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September 17-19, 2020

Bellbrook, OH

I traveled to Bellbrook, OH on Wednesday, September 16th to meet my partner, Teresa Garcia. Just three days before, I had expressed doubt about my participation in the event. Not doubt about wanting to be there, just doubt about passing the PT test. I had the pushups and squat cleans down cold but those situps? I remained a few reps shy of the standard. That conversation really set the tone for the week. We encouraged each other about our respective concerning aspects and got excited about the trip. For the remaining days, I continued to work on situps and tapered everything else. For about ten days before, I wasn’t doing much more than situps and low volume bodyweight work. I didn’t sleep well Monday night of that week but Wednesday morning, I woke up well-rested and ready to go. 


After arriving at the hotel, Teresa and I reviewed our gear, vacuum-sealed our

clothes and began our final ruck dump practice. My event ruck is a 21L curved-strap GR1. The required packing list made for a very tight fit. I also brought a Rucker and a GR2 so I had options. I really debated using the Rucker but eventually chose not to because it was only slightly larger than the GR1. This was not enough of an advantage to give up the narrower straps of the GR1. The GR2 would have made the ruck dump a breeze but I’m 5’2” so it’s so huge on me. Not only have I never done an event, or even PT, in that but I didn’t have nearly enough gear to fill it up. I believe in the ‘don’t try anything new in an event’ rule and I’m so glad I stuck by that in terms of ruck choice. 

There were two things I was concerned about in terms of the event. I knew it would be arduous and the work would be brutal. What got in my head were the moments more likely to be seen by an audience - the ruck dump and the PT test. In choosing my usual event ruck, I took a moment to acknowledge that I may be the very last one - or the only one unable - to repack my ruck in the required time. I knew that, as embarrassing as that moment might be, the other 47+ hours of the event I would be grateful for my GR1. As it turned out, I never made the time hack getting it repacked but it didn’t rattle me. It was a calculated risk of my own choosing.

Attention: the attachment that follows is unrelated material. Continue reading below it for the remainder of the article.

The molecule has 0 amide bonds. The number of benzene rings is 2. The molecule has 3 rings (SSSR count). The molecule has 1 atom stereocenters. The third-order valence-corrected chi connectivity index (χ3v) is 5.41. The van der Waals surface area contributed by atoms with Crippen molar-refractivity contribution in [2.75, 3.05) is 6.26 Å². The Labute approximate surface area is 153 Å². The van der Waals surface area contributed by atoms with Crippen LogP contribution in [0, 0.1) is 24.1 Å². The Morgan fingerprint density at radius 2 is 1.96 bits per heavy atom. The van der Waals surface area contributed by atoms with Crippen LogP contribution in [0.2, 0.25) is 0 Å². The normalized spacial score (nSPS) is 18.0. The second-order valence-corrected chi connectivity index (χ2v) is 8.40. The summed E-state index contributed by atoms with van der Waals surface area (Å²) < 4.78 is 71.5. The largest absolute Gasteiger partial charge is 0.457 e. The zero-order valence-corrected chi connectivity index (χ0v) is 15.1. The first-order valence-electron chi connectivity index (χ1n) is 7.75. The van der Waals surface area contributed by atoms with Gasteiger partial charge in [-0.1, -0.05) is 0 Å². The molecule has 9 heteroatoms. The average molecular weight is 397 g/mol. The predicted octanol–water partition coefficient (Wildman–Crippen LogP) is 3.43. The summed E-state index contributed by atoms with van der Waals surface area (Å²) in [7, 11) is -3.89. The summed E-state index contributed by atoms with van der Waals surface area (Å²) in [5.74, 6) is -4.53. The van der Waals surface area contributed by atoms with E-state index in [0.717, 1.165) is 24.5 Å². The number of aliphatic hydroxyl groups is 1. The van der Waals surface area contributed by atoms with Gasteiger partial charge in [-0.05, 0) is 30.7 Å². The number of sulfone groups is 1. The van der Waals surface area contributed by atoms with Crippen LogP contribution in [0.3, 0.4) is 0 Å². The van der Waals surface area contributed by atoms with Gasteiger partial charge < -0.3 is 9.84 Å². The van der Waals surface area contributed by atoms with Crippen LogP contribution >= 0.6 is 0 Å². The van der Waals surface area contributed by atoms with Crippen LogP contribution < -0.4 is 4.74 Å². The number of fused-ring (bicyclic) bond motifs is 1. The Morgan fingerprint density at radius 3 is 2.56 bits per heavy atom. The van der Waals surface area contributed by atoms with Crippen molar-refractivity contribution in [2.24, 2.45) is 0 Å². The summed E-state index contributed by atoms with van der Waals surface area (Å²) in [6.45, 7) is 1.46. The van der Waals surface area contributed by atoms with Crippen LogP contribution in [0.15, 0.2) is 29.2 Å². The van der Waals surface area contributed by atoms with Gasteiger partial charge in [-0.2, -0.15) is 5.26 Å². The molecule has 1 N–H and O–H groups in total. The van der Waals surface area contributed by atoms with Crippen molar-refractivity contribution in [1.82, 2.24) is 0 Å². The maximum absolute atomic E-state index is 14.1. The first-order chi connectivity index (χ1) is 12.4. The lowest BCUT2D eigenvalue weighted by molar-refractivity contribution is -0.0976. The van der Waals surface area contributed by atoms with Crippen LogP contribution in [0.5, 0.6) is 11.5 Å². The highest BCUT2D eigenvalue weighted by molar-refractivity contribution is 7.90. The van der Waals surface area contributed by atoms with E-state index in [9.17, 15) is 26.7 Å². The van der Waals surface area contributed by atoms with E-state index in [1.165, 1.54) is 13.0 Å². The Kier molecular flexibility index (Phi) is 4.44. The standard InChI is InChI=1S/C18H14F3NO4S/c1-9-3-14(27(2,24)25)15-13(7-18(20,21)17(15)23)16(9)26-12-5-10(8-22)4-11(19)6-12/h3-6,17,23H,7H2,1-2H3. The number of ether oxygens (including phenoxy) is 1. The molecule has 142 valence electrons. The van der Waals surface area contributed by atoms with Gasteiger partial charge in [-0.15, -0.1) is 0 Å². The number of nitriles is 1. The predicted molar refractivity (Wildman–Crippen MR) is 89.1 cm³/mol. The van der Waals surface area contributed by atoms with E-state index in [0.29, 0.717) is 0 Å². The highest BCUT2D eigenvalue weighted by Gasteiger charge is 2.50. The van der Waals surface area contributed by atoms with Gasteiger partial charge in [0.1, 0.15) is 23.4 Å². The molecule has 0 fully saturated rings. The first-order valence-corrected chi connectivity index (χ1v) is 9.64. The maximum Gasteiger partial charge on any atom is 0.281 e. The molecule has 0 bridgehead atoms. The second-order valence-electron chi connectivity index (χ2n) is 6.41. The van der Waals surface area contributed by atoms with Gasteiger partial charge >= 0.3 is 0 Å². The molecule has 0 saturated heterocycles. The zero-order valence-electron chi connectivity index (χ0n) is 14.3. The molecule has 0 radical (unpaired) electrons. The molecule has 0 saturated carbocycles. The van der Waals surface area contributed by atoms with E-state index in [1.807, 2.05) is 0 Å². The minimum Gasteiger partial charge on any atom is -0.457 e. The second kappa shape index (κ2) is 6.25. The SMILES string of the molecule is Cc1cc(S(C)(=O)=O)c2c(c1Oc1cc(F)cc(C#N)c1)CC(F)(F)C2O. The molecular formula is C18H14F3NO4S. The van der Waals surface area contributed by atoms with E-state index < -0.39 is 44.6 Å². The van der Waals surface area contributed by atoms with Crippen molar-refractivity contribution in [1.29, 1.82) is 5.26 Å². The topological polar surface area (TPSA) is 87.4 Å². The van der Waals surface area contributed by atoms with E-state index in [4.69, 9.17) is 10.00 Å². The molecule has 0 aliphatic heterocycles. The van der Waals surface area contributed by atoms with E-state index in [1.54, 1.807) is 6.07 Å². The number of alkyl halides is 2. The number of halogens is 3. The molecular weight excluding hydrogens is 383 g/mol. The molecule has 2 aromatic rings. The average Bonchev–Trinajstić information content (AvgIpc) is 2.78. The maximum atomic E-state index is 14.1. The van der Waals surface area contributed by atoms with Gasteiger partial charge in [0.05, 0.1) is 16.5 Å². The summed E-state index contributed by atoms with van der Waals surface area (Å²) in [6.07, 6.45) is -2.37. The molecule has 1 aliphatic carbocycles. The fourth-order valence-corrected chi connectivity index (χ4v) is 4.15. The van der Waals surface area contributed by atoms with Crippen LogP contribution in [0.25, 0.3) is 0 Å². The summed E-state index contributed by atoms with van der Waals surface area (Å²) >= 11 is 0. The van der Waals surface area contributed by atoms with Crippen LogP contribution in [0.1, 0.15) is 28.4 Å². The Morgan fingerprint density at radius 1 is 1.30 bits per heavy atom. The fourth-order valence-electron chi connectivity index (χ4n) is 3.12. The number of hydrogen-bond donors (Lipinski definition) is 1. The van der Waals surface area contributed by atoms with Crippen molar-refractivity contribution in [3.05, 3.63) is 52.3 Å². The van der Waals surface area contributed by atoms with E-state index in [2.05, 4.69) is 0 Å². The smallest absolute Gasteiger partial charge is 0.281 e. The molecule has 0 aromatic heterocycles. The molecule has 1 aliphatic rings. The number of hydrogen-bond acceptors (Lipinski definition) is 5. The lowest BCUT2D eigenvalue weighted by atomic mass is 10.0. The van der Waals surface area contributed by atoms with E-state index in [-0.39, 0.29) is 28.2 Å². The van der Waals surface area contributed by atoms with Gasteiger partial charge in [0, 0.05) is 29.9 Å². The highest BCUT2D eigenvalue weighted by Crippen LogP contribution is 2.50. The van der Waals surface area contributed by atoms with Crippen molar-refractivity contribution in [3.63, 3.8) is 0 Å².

As for the PT test, I found uncharacteristic resolve to simply do the best I could. My goal in TA was never to win. That wasn’t in the cards for me. My goal was to complete the event by giving every evolution my very best effort in order to earn the patch. As I waited my turn for the situps, I did a few reps to shake out my nerves. This focus helped. On pushups, I did almost 20% more than my previous best and I did as well as I ever had on squat cleans and situps. Having both of these tasks behind me was a great relief. I knew nothing short of a catastrophic injury would take me out of the event. 

I was surprised by how calm the time during and following the admin phase seemed. We were at a park and near a port-o-john. Between announcements and elements when cadre weren’t addressing us, we were pretty free to take bathroom breaks and get our rucks repacked. A few even went back to cars parked nearby. When I noticed this, I realized that I had accidentally left my peanut M&Ms in my car. I was fairly light on food because the details on the event registration page didn’t make it clear that we were allowed to have anything other than the two required MREs. In my ruck, I had two PBJ sandwiches and one package of Honey Stinger gummies. Definitely not enough calories for two days but I had the MREs and I tend to mostly graze during events anyway. At any rate, I had a feeling that those M&Ms would come in handy if nothing else but to cheer me up a little so Teresa accompanied me to my car to grab them. 


Following admin, we began a few hours of the worst PT evolutions I’ve ever endured. Cadre lined us up at the end of a field and described the first evolution. Pointing out the cones we were to move between, they asked if we understood. We did. But then, explaining the movement, one of them said ‘100m’. I thought to myself, oh my. If you guys are implying that the distance between these cones is 100m, I’m on a collision course with a massive pain train. I do a lot of park workouts and step off distance frequently. This distance was MUCH more than 100m. I later heard that Jill Bates went back to measure it and reported that it was indeed 240m.